Also, food is given after administering insulin shots to avoid sudden drops and spikes in blood sugar levels.
Poor Diabetic Care and Nursing Home Neglect
Although nursing homes and memory care facilities are required to ensure the highest possible diabetes care, there are times when staff members may unknowingly harm the diabetic resident. It could be an unintentional act or a minor mistake, but nursing home abuse is prevalent and may harm many residents.
Common examples of neglect in a diabetic nursing home are:
- Failure to share regular health updates with family members
- Not ensuring timely insulin shots
- Failing to feed a resident after administering the insulin injection
- Failure to provide emergency diabetes treatment in case of complications and emergencies
- Failing to assess risk factors for blood glucose dips and spikes
A real example of poor diabetes management almost costs a woman her life. The staff neglected to give her food after administering the insulin shot. Hours later, she was found unresponsive by her daughter with a low heart rate and low blood sugar.
The woman also faced several other health scares, including falling out of bed and not being taken seriously for a UTI. She also suffered left untreated wounds until family members pointed them out.
Such incidents necessitate those caregivers be more mindful. Family members should also participate in the care of their diabetic elderly.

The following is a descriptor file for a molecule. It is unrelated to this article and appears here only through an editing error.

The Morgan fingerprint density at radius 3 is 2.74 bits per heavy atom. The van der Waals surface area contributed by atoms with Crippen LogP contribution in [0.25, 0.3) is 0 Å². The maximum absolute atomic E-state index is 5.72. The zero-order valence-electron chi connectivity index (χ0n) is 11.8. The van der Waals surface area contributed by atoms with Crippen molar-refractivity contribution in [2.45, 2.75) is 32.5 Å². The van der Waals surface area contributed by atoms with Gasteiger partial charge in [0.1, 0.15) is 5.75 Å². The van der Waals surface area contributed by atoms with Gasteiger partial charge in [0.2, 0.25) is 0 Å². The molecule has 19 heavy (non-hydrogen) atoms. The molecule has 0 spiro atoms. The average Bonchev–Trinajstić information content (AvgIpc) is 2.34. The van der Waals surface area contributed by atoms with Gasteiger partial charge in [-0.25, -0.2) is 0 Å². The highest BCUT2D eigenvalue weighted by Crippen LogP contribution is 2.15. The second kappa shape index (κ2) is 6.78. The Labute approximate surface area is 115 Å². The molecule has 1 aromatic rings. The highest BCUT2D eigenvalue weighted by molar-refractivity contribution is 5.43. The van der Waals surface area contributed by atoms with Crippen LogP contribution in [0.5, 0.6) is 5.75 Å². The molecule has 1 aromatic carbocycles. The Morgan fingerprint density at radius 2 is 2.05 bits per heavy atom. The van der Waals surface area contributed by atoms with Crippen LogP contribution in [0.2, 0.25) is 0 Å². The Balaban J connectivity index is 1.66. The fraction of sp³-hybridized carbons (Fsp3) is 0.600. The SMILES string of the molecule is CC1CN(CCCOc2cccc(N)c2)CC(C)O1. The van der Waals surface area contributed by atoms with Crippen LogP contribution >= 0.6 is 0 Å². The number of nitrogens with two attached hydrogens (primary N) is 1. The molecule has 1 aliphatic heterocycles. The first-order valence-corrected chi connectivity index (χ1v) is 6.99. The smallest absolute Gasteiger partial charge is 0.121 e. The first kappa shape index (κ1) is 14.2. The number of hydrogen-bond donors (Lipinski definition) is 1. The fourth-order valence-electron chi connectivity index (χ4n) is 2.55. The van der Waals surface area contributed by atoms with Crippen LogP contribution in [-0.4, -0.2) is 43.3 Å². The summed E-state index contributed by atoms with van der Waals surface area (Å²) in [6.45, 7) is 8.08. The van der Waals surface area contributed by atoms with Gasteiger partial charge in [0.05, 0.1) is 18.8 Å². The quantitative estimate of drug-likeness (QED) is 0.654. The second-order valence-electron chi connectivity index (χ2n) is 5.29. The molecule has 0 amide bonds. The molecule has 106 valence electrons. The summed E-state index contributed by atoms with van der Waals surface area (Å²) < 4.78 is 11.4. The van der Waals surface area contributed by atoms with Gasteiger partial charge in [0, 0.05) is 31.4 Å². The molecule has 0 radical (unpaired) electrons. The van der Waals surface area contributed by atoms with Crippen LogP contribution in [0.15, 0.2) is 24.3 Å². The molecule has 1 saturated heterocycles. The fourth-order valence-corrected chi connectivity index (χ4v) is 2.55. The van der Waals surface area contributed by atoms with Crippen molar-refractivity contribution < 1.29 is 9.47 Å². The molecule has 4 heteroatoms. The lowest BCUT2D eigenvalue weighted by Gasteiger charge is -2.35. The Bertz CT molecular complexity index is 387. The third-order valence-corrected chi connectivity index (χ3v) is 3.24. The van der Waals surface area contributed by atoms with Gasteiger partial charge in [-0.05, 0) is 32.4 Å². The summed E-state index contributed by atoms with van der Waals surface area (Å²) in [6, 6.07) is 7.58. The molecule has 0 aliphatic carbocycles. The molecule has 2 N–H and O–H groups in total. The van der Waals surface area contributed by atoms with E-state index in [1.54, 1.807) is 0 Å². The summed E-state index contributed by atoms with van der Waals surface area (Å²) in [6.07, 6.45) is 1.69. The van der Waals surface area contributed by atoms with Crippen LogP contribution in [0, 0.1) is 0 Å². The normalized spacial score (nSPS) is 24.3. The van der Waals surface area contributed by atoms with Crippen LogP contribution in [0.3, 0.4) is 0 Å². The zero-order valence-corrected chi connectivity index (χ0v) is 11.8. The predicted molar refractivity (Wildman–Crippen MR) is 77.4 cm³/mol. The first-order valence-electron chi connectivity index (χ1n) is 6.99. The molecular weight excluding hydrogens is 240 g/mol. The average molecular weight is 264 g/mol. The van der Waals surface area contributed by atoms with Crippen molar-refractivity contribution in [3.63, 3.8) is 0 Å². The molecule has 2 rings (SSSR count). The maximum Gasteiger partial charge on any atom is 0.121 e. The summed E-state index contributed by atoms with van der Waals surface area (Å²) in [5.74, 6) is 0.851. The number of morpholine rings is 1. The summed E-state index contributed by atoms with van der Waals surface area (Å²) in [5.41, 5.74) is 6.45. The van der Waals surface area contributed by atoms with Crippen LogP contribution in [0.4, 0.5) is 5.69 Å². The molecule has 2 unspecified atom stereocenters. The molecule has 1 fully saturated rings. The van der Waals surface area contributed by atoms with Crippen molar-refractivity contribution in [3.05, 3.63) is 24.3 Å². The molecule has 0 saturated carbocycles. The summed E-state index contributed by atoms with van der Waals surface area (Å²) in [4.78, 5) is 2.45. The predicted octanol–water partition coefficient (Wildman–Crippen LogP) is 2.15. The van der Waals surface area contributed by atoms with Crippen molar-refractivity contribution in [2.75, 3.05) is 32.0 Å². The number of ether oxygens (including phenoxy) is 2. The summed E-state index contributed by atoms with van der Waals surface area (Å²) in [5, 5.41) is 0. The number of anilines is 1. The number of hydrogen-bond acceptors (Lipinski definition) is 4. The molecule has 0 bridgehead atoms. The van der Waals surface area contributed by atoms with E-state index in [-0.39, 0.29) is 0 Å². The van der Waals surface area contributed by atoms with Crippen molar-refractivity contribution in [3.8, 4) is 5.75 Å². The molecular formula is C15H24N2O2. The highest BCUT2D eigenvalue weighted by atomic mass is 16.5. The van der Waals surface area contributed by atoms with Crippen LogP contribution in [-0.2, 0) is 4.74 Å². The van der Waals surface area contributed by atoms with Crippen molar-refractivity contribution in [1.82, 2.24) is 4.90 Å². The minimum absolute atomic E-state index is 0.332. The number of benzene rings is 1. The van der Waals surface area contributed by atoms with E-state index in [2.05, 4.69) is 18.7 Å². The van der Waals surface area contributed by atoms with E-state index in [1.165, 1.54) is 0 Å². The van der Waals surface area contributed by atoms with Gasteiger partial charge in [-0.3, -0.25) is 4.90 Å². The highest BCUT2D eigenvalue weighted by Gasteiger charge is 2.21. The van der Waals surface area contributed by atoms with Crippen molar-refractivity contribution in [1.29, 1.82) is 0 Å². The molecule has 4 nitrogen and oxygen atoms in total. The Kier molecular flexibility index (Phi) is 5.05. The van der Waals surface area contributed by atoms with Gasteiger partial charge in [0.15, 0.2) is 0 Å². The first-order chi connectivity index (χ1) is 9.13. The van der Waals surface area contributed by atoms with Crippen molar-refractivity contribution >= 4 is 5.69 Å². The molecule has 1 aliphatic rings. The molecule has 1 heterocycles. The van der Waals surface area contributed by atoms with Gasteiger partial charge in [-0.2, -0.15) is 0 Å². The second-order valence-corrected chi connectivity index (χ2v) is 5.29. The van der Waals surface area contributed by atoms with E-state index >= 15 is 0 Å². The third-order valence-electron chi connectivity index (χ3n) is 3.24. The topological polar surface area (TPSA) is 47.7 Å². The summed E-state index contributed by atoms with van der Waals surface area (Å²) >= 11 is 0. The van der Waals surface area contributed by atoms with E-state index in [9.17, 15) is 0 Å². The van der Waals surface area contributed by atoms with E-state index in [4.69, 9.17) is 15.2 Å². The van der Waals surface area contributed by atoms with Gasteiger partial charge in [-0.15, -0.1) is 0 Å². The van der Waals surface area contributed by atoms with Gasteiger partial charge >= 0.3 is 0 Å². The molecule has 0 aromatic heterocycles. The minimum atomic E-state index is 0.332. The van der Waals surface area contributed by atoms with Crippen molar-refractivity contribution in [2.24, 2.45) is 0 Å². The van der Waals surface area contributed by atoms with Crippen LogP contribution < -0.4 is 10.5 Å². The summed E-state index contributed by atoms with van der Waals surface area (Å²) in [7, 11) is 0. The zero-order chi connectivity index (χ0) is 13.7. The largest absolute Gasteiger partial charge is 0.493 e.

Diabetes Management and Memory Care
If an elderly in your family suffers from Diabetes, you can always stay on top of their condition by regularly monitoring their blood sugar levels to avoid risking hypoglycemia.
Additionally, it is good to schedule regular doctor visits and ask about cognitive function tests. The tests can help diagnose dementia levels. Family members should also be familiar with common symptoms of dementia, like –
- Trouble managing money
- Increased forgetfulness
End of life care: Terminally ill diabetic patients should monitor their blood closely more closely to reduce complications arising from their condition
Regular foot check: CDC recommends checking the feet of diabetic patients every day to notice redness or other possible injuries. Diabetic patients often develop nerve damage, leading to numbness and loss of feeling in their feet. Therefore, they run the odds of developing bedsores. In a senior living and nursing home, it is the staff’s responsibility to check for these things regularly.
Protocol for Falls: Diabetic patients risk falls as low blood sugar can cause disorientation and a loss of balance. There must be a proper protocol to follow in case of falls. There must also be some balance training to reduce the chances of falls.
The Bottom line
Diabetes combined with dementia can be a very unhealthy combination. Such patients often need intense and ongoing attention/care. It is everyone’s responsibility, especially caregivers and family members, to be mindful of the patient’s condition. Even slight neglect of responsible parties could lead to serious harm.
- Yaffe K, Falvey CM, Hamilton N, et al. Association Between Hypoglycemia and Dementia in a Biracial Cohort of Older Adults With Diabetes Mellitus. JAMA Intern Med. 2013;173(14):1300–1306. doi:10.1001/jamainternmed.2013.6176
- Miller CD, Phillips LS, Ziemer DC, Gallina DL, Cook CB, El-Kebbi IM. Hypoglycemia in Patients With Type 2 Diabetes Mellitus. Arch Intern Med. 2001;161(13):1653–1659. doi:10.1001/archinte.161.13.1653
- Elizabeth R. Mayeda, Mary N. Haan, Alka M. Kanaya, Kristine Yaffe, John Neuhaus; Type 2 Diabetes and 10-Year Risk of Dementia and Cognitive Impairment Among Older Mexican Americans. Diabetes Care 1 September 2013; 36 (9): 2600–2606. https://doi.org/10.2337/dc12-2158